A concern is simmering over the federal school lunch requirements aimed at preventing children from becoming overweight (excess weight in general) and obese (excess fat).
To be reimbursed by the government, school lunch directors must follow a menu that has more fruits and vegetables and smaller portions of meat, breads and dinner rolls. All breads must be at least 51 percent whole grains.
In addition, transfats have been eliminated and sugar and sodium have been reduced.
Under this new regular-price school lunch offering, a student must take a minimum of a 1/2 cup of fruit and a minimum of a 1/2 cup of vegetables, plus they are entitled to two other choices.
In at least one Twin Cities area school district, however, some students are taking the cheaper regular lunch, but are not eating the fruit and vegetables. School lunch servers in one school said they counted more than 170 servings of uneaten fruit and unopened juice in one month.
Some students bring their own lunches or pick food off a la carte. Since fewer students are taking the regular lunch, fewer school lunches are being reimbursed, forcing some school districts to increase school lunch prices. That’s what is happening in a district where participation is down 1.2 to 9.8 percent since the restrictions went into effect. That district will get fewer reimbursement dollars.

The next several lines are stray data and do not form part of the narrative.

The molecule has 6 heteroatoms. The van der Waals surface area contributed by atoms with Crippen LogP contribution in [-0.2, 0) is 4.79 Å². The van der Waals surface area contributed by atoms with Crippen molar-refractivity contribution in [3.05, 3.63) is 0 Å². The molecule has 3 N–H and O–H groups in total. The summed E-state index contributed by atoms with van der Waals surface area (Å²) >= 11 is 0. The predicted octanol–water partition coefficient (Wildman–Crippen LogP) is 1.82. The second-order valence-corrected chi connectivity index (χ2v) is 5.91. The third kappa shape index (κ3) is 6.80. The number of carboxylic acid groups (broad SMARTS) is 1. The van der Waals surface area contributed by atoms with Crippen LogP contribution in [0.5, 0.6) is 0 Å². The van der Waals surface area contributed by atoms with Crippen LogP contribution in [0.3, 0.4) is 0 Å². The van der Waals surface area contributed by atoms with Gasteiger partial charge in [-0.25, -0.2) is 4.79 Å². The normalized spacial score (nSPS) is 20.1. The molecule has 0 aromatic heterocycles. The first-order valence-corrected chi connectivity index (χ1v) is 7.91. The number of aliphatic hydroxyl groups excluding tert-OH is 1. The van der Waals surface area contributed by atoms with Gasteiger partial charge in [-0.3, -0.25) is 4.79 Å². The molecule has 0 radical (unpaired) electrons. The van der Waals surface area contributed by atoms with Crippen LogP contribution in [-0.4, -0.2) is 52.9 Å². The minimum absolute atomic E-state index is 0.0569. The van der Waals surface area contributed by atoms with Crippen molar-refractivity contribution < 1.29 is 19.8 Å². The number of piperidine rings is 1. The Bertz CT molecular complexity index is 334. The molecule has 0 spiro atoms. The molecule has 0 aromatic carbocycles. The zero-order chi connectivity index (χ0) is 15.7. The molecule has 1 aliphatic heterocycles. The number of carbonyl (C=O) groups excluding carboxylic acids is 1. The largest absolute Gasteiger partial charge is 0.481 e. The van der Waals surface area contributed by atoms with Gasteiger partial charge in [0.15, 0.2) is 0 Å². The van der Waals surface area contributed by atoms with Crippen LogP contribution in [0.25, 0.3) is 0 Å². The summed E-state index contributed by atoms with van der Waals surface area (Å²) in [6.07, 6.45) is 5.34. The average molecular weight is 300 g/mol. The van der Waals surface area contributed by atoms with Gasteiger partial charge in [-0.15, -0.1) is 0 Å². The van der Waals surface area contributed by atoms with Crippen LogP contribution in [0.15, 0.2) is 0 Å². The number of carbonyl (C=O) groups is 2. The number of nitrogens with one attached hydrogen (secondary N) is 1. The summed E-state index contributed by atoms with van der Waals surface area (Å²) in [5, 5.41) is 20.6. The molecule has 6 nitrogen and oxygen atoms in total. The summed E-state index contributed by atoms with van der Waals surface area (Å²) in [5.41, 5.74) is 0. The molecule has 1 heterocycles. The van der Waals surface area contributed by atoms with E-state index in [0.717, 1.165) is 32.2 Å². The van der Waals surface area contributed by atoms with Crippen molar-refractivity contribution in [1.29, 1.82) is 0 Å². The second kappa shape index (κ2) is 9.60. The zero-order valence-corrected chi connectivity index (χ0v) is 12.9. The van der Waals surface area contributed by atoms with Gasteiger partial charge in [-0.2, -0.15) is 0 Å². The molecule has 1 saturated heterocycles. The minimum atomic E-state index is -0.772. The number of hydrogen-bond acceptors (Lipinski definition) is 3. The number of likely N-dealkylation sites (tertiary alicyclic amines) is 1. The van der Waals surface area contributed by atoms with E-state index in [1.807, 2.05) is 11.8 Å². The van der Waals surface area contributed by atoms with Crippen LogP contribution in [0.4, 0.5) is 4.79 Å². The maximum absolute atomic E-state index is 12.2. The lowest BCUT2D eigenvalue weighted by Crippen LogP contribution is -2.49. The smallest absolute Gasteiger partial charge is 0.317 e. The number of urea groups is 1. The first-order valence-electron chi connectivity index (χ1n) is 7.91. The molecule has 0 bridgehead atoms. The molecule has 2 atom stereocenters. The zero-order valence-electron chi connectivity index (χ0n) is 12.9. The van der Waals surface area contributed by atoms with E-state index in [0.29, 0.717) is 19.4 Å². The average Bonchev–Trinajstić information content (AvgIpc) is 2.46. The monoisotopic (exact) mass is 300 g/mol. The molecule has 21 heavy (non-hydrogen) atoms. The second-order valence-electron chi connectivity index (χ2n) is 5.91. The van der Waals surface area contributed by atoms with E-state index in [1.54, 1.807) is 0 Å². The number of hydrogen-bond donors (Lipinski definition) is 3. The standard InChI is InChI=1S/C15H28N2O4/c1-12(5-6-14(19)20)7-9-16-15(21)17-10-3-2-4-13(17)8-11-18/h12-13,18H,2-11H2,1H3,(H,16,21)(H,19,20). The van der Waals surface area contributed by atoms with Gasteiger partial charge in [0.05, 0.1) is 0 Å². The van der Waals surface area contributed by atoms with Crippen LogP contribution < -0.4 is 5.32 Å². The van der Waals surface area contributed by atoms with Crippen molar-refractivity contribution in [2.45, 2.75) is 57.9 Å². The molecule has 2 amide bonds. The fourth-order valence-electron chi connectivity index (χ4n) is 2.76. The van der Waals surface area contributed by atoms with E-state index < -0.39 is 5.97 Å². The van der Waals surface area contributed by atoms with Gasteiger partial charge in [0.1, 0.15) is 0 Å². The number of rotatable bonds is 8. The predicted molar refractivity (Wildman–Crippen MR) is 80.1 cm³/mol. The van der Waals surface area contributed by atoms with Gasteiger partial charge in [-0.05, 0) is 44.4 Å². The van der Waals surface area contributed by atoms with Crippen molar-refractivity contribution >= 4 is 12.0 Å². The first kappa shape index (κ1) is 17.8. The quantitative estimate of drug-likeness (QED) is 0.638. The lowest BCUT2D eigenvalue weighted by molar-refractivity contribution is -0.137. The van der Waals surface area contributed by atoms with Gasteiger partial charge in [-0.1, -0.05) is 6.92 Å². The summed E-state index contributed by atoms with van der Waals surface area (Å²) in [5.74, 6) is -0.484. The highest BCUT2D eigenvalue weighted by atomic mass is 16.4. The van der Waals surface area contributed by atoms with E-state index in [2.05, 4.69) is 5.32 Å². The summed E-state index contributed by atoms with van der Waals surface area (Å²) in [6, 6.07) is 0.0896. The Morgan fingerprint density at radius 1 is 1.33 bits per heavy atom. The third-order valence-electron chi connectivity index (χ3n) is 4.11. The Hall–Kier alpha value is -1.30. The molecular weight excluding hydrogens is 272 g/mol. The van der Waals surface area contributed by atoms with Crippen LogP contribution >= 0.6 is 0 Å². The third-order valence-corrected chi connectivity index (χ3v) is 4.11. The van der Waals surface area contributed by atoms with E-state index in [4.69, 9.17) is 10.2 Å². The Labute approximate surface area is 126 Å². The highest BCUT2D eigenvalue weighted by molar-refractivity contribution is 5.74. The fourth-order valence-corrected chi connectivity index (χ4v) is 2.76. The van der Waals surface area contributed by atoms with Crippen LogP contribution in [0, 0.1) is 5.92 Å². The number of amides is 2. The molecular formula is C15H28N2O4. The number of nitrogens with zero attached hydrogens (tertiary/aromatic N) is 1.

To put this in perspective, however, nationwide participation in the regular hot lunch program is down 3 percent. A spokesperson at the Minnesota Department of Education said that in the state overall, participation has not gone down.
Battling student obesity by offering healthier choices for school lunches is reasonable, since the program itself may once have added pounds to students with its menu of starchy and fatty foods.
Few would dispute that getting students to pick healthier choices and limiting obesity is a good thing.
The National Health Center for Health Statistics says, in the past 30 years, the number of obese kids 6-11 doubled and the number for those up to 18 years old tripled. In 2010, more than a third of children and adolescents were either overweight or obese.
One expert observed that if the trend continues, one out of every three children born today will face a future with diabetes. Obese children are more vulnerable to serious diseases. According to a Stanford California study, obesity is a major cause of diabetes, heart disease, joint problems including osteoarthritis, sleep apnea and respiratory problems, along with some cancers particularly in overweight women.
Maybe we all should eat more fruits and vegetables and less meat and bread and set an example for the kids who think they are put upon when they have to eat minimal servings of fruits and vegetables. — Don Heinzman (Editor’s note: Heinzman is a columnist for ECM Publishers and a member of the ECM Editorial Board.)